This paper begins by offering two portraits of recent teacher education graduates providing place-based teaching in their classrooms, followed by a description of the knowledge, skills, and dispositions teachers (new or seasoned) must possess to effectively teach in a place-based manner. Next is a short discussion of the importance of experience and application of these tenets. Finally, there are three examples of activities and assignments my colleagues and I have developed for our teacher preparation program. We aim for these experiences to help inspire and prepare our graduates to integrate their local communities and places into their own classrooms, whether they find themselves in an urban classroom in Anchorage or a small Alaska Native community “off the road system” in rural Alaska.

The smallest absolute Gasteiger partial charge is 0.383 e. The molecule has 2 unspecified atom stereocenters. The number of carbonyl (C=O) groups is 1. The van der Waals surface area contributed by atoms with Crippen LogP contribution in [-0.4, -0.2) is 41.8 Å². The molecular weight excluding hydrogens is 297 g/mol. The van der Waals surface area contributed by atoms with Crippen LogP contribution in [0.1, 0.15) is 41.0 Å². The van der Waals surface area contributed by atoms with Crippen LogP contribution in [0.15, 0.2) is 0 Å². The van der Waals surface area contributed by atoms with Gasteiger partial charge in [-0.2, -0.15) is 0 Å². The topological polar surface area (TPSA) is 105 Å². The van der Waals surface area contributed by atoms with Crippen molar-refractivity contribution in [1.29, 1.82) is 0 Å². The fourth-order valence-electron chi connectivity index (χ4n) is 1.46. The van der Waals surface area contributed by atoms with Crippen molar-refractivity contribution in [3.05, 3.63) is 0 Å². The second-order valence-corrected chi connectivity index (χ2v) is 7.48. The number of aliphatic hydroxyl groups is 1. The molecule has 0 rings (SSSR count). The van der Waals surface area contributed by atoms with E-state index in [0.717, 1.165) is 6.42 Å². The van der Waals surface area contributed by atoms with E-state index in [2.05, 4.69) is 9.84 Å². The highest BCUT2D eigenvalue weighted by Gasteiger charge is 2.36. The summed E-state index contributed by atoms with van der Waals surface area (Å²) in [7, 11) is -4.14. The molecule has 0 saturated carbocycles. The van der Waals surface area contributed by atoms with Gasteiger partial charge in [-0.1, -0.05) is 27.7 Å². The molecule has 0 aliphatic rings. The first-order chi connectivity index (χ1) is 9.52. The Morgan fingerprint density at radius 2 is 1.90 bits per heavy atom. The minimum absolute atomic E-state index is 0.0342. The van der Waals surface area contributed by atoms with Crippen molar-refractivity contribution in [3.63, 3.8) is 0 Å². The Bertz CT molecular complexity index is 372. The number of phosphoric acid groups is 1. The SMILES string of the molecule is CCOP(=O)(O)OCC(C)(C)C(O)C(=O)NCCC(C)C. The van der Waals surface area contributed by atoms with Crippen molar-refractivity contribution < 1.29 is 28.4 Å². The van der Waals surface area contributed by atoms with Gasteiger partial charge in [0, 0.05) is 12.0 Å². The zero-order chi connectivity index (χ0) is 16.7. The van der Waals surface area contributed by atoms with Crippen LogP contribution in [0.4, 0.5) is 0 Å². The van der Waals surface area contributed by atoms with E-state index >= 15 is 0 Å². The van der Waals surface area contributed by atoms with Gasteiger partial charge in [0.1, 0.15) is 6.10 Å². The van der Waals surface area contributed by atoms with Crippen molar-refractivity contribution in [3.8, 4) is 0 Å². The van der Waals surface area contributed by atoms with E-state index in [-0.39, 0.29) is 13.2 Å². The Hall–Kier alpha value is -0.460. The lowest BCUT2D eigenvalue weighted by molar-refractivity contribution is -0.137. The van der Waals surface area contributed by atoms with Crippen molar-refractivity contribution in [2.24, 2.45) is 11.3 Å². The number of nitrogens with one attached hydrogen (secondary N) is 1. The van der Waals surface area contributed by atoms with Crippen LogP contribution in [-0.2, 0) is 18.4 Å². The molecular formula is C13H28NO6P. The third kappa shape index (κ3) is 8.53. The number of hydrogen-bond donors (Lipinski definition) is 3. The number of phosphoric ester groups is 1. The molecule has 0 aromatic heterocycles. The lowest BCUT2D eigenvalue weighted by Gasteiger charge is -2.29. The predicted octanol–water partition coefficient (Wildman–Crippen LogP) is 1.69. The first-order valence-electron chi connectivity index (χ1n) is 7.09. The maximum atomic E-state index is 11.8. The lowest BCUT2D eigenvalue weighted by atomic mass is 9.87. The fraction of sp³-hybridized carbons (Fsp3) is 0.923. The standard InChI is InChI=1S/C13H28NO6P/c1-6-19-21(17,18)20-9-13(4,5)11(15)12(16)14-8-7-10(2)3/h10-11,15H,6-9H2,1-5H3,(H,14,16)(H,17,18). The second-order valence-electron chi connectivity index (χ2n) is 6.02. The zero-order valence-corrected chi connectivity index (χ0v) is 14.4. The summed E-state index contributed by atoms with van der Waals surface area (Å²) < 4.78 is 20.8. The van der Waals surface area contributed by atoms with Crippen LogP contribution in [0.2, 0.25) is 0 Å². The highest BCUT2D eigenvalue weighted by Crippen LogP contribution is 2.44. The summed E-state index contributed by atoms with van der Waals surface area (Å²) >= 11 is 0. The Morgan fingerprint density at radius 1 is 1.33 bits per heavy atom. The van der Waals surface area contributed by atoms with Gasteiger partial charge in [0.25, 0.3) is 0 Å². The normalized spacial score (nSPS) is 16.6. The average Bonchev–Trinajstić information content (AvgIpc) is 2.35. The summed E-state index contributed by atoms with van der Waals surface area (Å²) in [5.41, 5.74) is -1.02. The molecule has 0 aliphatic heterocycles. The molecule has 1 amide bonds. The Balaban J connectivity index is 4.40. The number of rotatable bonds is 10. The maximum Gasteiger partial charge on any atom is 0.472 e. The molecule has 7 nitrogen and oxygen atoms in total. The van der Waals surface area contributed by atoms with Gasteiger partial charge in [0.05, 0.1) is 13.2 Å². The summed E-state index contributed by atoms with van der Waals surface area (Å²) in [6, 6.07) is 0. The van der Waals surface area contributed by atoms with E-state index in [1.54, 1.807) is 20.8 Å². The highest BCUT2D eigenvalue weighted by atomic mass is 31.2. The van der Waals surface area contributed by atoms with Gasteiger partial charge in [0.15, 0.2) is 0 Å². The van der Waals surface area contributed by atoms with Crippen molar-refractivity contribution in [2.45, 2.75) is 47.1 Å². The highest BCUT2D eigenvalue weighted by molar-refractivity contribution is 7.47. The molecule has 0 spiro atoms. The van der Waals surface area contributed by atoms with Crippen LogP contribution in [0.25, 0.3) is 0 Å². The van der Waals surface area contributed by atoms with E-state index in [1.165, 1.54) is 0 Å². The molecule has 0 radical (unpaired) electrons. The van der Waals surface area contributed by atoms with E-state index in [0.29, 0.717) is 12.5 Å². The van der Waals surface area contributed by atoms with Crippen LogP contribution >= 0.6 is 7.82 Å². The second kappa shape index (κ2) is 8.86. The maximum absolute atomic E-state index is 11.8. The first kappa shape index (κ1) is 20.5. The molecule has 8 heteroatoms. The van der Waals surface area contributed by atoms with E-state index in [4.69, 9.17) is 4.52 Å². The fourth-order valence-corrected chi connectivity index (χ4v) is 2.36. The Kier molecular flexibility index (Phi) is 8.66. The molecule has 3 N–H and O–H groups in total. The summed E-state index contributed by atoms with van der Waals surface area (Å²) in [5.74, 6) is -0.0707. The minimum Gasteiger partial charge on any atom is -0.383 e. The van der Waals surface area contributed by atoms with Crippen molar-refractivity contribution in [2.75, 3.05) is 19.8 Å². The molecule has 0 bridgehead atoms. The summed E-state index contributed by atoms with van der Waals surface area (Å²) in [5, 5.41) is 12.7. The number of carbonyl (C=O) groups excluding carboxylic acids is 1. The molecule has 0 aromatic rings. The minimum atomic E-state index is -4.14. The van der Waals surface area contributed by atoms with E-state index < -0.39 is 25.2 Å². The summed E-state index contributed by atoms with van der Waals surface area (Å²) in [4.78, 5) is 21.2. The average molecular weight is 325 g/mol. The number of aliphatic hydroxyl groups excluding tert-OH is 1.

Author Biography

Amy Vinlove is an Assistant Professor of education at the University of Alaska Fairbanks, and has been working with the elementary teacher preparation program at UAF since 1999. Amy is a lifelong Alaskan with eight years of K-12 public school teaching experience and she has been a National Board Certified teacher since 2000. Amy’s research focus is on preparing new teachers to work with diverse populations and how to learn with and from their local communities.



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